by Ana Brett & Ravi Singh White Lion Press, 2006 Review by Christian Perring, Ph.D. on Jun 12th 2007
Dance of the Chakras is an hour long workout of Kundalini style yoga. It consists of
Yoga set parts 1 & 2
Hippy hippy shake
Funky temple dance
Dance of power
Chakra mudra chant
It is possible to follow the whole hour or to follow one of the four shorter sets
Shake Your Chakras (30 min)
Chakra Light (30 min)
Sweat and Glow (45 min)
Angel Tango (20 min)
The yoga part is similar to the yoga on some of the other Ravi-Ana DVDs such as AM/PM Yoga, with most of the exercises being done from sitting down, lying down, or on hands and knees. There are no Sun Salutation or Standing Poses here. There are also a few meditations includes within the practice. Yet the workout is quite vigorous, especially when it uses the breath of fire, which is explained at greater length on the other DVDs.
The distinctive aspect to this DVD is of course the dancing, which is done from a standing position, and works especially on the arms, spine and hips, and allows for much more spontaneity. The closing chant is also unusual: from a cross-legged position, you chant "ap sahaee hoa, suchay da sucha doa, har har har" and move your arms into a different position after each iteration.
Ana Brett demonstrates the workout, on her usual pink woolly bathmat surrounded by large green, purple and yellow circles on a white studio floor, which is a little psychedelic. She wears her tight revealing top and tight short shorts and she looks like she is really enjoying the workout and dance. Both Ana and Ravi give instructions in voice over. The background music is eastern and energetic in its style, and we also get loud breathing sounds to help you know how to breathe appropriately. The quality of production is quite high -- the sound is good and the editing is smooth. The Pre-Set Workouts are useful when you do not have a full hour available, and the only problem with them is that the transitions between different segments are a bit choppy.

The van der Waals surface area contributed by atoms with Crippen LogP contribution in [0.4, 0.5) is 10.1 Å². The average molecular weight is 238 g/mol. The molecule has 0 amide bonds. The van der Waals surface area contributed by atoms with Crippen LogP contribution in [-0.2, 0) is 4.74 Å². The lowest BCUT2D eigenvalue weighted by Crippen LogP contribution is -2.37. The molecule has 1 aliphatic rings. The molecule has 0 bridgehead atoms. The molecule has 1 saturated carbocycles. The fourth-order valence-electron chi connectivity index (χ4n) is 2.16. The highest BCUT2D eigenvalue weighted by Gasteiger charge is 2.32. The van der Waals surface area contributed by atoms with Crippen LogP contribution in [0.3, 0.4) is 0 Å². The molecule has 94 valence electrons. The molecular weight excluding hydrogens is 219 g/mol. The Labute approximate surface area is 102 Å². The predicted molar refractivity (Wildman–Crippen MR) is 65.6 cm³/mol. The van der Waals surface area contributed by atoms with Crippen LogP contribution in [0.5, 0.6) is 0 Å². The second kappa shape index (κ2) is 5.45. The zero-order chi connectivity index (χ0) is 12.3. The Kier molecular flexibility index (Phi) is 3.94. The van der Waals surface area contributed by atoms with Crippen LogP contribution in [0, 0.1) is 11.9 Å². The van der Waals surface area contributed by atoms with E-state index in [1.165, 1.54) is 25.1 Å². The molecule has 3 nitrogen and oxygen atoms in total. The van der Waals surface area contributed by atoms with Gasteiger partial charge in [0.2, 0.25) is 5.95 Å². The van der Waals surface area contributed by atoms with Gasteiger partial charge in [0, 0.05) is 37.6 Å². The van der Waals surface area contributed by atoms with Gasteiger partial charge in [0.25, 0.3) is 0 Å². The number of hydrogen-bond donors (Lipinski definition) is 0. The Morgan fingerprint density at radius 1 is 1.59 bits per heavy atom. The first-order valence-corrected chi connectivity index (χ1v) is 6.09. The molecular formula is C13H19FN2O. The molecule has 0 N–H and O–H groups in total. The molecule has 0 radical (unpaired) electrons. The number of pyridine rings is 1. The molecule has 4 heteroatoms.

There's very little explanation of the meaning of chakras or the theories behind them; the DVD is very concretely based on what to do and how to do it. Ravi or Ana make occasional reference to the different chakras but they don't make any difference to what you need to do. Some of the ideas, especially in the meditation mantras, are clearly more religious than psychological or medical. However, you don't need to accept any of the ideas or theories to follow along with the practice.
Few of us do any chanting or even dancing, and most yoga DVDs don't include these elements. Some people may find this strange and uncomfortable, and many may prefer to do it in private without anyone else seeing or hearing, at least until it becomes more comfortable. You may feel silly chanting or dancing, doing the hippy hippy shake or the funky temple dance, for example. I did at first, but I have to say that after a few tries, I found it fun, and even left me giggling at myself at times. Sometimes it can be energizing and enjoyable to try something new, and following this DVD could make you more playful and creative. The workouts are invigorating and can get to muscles that other yoga DVDs do not reach. Once I had used the DVD several times, I discovered that some days, Dance the Chakras was just what I needed to make me smile.
Christian Perring, Ph.D., is Associate Professor of Philosophy at Dowling College, Long Island. He is also editor of Metapsychology Online Reviews. His main research is on philosophical issues in medicine, psychiatry and psychology.